Blog + Higher Ed
Blog + Higher Ed
Much discussion of late has been focused on the place and practice of online education among traditional institutions. Earlier this year, in the pages of The New York Times, University of Michigan professor and public policy analyst Dr. Sue Dynarski highlighted research suggesting that fully online programs do a particular disservice to the neediest students. And more recently, The End of College author and New America vice president Kevin Carey penned a blistering and widely-read critique of traditional schools in the HuffPost Highline, suggesting that the inaction and greed of traditional schools had invited profiteers to enter the market and deny the promise of online delivery to make post-secondary education truly affordable.
At Tyton Partners, we have observed how the power of partnerships with the private sector can drive innovative changes and constructive progress in education. Technology-driven solutions, including digitally-delivered instruction, help solve some of higher education’s thorniest challenges. Without denying the important points raised by these critics and others, we offer some data below that suggests that whatever its other effects, online course consumption appears to correlate with some constructive trends in higher education.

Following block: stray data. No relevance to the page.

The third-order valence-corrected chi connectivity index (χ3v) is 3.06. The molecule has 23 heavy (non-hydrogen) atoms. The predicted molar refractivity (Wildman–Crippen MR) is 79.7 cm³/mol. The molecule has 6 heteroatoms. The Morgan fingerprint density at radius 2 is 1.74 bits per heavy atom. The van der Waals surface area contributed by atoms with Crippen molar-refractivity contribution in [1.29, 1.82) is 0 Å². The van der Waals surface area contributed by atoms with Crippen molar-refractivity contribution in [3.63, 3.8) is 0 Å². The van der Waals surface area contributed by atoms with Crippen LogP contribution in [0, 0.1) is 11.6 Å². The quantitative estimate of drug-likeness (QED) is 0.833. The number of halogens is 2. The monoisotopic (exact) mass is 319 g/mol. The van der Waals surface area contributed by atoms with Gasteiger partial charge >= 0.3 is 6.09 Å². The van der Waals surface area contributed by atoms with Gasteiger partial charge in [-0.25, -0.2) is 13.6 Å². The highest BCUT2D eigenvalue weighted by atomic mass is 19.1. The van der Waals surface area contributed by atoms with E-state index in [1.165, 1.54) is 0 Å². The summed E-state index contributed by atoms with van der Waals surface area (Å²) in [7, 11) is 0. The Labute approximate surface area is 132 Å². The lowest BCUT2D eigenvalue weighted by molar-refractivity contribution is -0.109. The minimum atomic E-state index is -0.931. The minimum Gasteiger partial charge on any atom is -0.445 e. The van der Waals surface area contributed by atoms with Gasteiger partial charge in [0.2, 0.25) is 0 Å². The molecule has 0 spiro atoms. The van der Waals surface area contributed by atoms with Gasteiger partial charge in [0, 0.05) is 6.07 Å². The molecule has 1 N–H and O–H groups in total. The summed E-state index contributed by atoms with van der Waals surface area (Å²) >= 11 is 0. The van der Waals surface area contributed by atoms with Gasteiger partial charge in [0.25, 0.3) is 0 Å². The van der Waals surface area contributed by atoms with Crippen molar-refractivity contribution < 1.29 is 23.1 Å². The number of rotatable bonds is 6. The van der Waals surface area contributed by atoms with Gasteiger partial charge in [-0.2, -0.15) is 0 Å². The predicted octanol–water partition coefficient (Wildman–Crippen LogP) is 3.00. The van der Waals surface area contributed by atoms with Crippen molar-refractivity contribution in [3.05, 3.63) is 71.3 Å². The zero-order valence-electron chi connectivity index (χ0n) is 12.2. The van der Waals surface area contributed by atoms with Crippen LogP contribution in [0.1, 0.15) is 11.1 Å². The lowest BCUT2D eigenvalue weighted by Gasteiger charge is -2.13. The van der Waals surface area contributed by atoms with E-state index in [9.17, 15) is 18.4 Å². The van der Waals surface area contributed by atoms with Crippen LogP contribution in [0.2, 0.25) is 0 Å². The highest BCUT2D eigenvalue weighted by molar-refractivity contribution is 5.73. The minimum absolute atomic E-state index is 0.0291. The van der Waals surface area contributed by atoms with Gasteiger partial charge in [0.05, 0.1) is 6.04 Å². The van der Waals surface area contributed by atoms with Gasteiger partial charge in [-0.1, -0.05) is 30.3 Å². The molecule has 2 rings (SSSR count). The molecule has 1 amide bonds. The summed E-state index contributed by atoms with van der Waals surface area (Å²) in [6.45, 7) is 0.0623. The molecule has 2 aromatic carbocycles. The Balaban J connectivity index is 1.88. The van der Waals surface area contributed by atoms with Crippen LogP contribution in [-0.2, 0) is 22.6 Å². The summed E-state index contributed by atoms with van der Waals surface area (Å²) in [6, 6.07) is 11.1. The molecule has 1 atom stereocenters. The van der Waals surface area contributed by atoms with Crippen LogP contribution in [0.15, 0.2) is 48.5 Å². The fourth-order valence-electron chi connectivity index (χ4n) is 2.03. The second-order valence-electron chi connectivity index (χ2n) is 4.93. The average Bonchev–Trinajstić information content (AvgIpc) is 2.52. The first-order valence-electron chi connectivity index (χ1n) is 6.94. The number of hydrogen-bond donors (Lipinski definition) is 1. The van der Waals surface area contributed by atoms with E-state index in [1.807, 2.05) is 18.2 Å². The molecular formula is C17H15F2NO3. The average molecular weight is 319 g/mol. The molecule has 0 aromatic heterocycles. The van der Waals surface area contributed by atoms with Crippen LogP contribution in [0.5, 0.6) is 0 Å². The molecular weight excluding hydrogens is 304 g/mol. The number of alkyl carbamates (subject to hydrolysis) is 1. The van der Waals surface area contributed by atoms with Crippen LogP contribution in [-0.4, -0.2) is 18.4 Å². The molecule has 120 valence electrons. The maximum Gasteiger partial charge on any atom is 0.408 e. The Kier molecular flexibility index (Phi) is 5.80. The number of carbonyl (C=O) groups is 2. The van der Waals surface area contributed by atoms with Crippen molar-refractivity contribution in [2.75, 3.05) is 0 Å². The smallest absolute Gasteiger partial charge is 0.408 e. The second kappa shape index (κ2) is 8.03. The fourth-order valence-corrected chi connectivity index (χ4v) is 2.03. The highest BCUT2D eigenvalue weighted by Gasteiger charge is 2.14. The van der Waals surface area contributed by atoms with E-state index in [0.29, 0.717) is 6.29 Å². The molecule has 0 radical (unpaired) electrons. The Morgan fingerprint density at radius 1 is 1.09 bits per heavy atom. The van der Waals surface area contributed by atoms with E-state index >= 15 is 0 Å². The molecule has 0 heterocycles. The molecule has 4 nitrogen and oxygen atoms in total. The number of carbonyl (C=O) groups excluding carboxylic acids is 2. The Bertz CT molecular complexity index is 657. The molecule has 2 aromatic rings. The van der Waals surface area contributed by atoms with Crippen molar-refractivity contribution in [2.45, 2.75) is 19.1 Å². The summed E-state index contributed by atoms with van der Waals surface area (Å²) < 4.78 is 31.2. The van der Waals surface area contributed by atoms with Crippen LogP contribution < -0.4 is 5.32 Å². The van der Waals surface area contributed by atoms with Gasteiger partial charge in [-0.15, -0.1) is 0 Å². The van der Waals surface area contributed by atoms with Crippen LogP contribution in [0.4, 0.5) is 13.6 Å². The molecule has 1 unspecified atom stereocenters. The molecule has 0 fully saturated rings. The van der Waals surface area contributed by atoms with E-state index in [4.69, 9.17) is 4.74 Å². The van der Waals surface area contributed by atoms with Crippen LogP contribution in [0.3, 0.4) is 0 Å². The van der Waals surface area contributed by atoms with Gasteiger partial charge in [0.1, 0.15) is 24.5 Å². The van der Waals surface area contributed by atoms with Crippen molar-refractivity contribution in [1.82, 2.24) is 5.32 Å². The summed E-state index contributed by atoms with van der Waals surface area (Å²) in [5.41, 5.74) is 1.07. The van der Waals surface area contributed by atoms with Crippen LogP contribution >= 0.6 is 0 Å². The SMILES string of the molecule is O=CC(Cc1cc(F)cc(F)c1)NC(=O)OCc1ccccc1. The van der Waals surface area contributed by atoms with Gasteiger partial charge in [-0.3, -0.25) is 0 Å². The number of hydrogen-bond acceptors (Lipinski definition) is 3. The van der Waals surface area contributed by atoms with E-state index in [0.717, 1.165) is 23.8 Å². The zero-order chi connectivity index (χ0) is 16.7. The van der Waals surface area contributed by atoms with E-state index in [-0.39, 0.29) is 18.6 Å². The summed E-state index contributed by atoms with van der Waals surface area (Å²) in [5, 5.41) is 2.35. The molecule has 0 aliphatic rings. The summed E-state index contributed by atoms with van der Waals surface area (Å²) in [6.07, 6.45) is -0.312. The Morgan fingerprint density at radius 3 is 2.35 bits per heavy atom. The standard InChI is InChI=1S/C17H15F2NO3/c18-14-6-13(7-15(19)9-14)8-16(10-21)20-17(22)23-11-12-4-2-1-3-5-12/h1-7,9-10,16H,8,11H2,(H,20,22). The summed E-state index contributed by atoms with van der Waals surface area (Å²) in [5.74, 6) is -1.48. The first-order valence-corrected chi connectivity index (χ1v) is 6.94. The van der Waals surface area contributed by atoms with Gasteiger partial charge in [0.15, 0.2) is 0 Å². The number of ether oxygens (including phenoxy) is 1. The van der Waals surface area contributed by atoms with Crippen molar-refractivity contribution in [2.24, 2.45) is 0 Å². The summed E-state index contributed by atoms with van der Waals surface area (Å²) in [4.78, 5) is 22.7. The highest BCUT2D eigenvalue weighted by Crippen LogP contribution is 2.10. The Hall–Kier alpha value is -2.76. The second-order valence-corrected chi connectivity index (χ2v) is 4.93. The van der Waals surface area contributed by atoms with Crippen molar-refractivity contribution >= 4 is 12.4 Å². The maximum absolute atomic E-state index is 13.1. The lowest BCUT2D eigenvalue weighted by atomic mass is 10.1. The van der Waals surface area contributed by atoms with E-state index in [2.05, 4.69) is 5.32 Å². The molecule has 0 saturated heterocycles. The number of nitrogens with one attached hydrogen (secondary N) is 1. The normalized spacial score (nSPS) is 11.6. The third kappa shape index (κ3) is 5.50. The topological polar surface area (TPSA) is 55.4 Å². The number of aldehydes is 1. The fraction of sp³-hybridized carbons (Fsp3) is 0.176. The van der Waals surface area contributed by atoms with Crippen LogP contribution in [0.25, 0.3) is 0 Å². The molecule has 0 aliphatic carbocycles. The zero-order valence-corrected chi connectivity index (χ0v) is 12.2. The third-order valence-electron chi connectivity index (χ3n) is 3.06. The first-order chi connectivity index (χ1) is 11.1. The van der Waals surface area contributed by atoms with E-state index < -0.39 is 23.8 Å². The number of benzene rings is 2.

Our sample of traditional schools suggests that among those institutions with the greatest percentage of student participants in partial or fully-online education, net prices are lower, cost of delivery is lower, and completions are higher. Not pictured, but also true is that Pell access is higher among institutions with greater exposure to online among two- and four-year publics as well as private not-for-profits. The picture holds up as well if highly-selective institutions are excluded from the analysis.
The data, of course, does not prove causation, nor does it specifically address Dr. Dynarski’s beef with fully (versus partial) online programs. It assumes (as Carey does in his book and article) that lower cost of delivery is positive, though some view this as suggestive of lower quality. It also has little to say about the role and influence of OPMs specifically on the evidently positive correlations (though we note that institutions engaged with OPMs have tended to experience higher levels of online enrollment growth and participation than their non-OPM peers). It merely notes, that however they got there, institutions characterized by greater levels of participation in online courses also happen to be leaders in affordability, cost, outcomes and access.